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These are the chronicles of a book addict, a photo junkie, and an aspiring author, rewriting the very fabric of reality one page (and one snapshot) at a time. From the strange to the unusual; the abandoned to the abnormal; the haunted to the historic; the supernatural to the surreal; the forests of dark fantasy, the cemeteries of gothic horror, and the post-apocalyptic ruins of science fiction are the landscapes of my imagination.
A busy (and very popular) week in the Ruins, with some guests, our WOW feature, and a pair of reviews:
While I haven't abandoned my cold turkey resolution to requesting any new review titles, some surprise titles landed on my doorstop, and a pair of ARCs became available that I already sort of accounted for, taking it for granted that they'd find their way to me.
First up, the gang at Skyhorse Publishing were very good to me this week, sending along finished copies of Shower of Stones by Zachary Jernigan (which I reviewed last month) and The Dangerous Type by Loren Rhoads (which I also reviewedlast month).
Solomon's Arrow by J. Dalton Jennings is a novel I already had as an ARC, but I'm sure having a finished copy on-hand will push me to get it read a bit more quickly - especially since it has such a kick-ass cover. It looks (and sounds) to have a bit of a Battlestar Galactica influence, but with enough of a twist to keep it original.
New to me in this batch was a print ARC of Bat out of Hell: An Eco-Thriller by Alan Gold, which sounds right up my alley. A bat-borne illness with a 100% fatality rate sets up a conflict between UN scientists who are prepared to kill off the species, animal rights activists who disapprove of the genocide, a madman who would rather kill government officials than see one bat die, and terrified members of the public who soon turn to vigilantism.
Empire Ascendant (Worldbreaker Saga, #2)
by Kameron Hurley
When the dark star of the cataclysm ascends, one empire will rise... and many will perish.
Every two thousand years, the dark star Oma appears in the night sky, bringing with it a tide of death and destruction. Tattered rifts open between worlds; great empires are born, and mighty rulers die. Whole nations succumb to madness. And those who survive must contend with friends and enemies newly imbued with bloody powers.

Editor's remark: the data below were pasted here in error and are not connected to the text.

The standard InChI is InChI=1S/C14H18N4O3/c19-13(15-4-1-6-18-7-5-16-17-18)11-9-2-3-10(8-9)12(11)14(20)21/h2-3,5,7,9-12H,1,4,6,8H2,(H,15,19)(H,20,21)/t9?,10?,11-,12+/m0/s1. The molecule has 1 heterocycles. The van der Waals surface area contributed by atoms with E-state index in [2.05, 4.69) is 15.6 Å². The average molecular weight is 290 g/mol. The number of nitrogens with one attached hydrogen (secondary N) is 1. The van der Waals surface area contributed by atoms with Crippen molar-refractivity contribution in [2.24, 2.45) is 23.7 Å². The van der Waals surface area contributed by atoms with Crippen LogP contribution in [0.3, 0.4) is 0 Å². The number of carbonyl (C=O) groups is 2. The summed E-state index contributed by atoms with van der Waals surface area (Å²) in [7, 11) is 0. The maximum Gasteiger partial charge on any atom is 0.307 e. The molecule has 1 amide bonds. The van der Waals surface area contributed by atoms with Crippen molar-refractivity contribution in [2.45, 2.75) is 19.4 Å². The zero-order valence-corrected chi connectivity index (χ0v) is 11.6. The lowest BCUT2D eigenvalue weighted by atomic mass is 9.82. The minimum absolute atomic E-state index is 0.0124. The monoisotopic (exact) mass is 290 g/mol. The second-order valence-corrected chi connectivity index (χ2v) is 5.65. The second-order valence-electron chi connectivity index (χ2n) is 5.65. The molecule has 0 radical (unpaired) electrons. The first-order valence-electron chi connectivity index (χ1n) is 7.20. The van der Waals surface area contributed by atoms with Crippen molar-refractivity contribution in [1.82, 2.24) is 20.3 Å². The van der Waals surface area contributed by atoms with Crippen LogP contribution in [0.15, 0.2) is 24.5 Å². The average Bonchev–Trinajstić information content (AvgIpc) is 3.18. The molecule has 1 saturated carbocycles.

The kingdom of Saiduan already lies in ruin, decimated by invaders from another world who share the faces of those they seek to destroy. Now the nation of Dhai is under siege by the same force. Their only hope for survival lies in the hands of an illegitimate ruler warring with his consort and former lover for control of the nation's allegiance.
As the foreign Empire spreads across the world like a disease, one of their former allies takes up her own Empress's sword again to unseat them, and two enslaved scholars begin a treacherous journey home with what they hope is the key to the Empire's undoing.
But when the enemy you must overcome shares your own face, who can be trusted?
The Dragon Engine (The Blood Dragon Empire, #1)
by Andy Remic
Five noble war heroes of Vagandrak get drunk one night and sign a contract – to journey to the Karamakkos in search of the Five Havens where, it is written, there is untold, abandoned wealth and, more importantly, the three Dragon Heads – jewels claimed to give unspeakable power and everlasting life to those who wield them.
But the Dragon Heads aren't what they think, and the world has not encountered their like in generations!
Think Smaug was fierce? You ain't seen nothing!
I also indulged myself in a few weird, twisted, completely inappropriate purchases this week. It's been an incredibly stressful, emotional few months (for multiple reasons), so I decided to throw caution to the wind and audition a few potential WTF Friday reads.
I've really only scratched the surface of Twelve Kings in Sharakhai by Bradley P. Beaulieu, so I can't say too much about it yet, but the opening chapters are solid action, and it's long since time I finally gave Bradley a read.
As for Fool's Quest by Robin Hobb . . . what can I say, other than "WOW." It's no secret that I had issues with the first book, but this one is downright perfect so far. I am so well-and-truly hooked, and while I won't spoil anything, I will say it's done a lot to redeem/explain that first book.
On the personal front, I'm still working on Forge of Darkness by Steven Erikson (deep, dark, heavy stuff - but fascinating, as always), and I'm still enjoying77 Shadow Street by Dean Koontz (an odd mix of haunted-house horror and in-depth character studies).
On top of all that, as if there already weren't enough hours in the day, I'm almost through the penultimate batch of titles for the Great Self-Published Fantasy Blog-off. Watch for an update coming later in the month.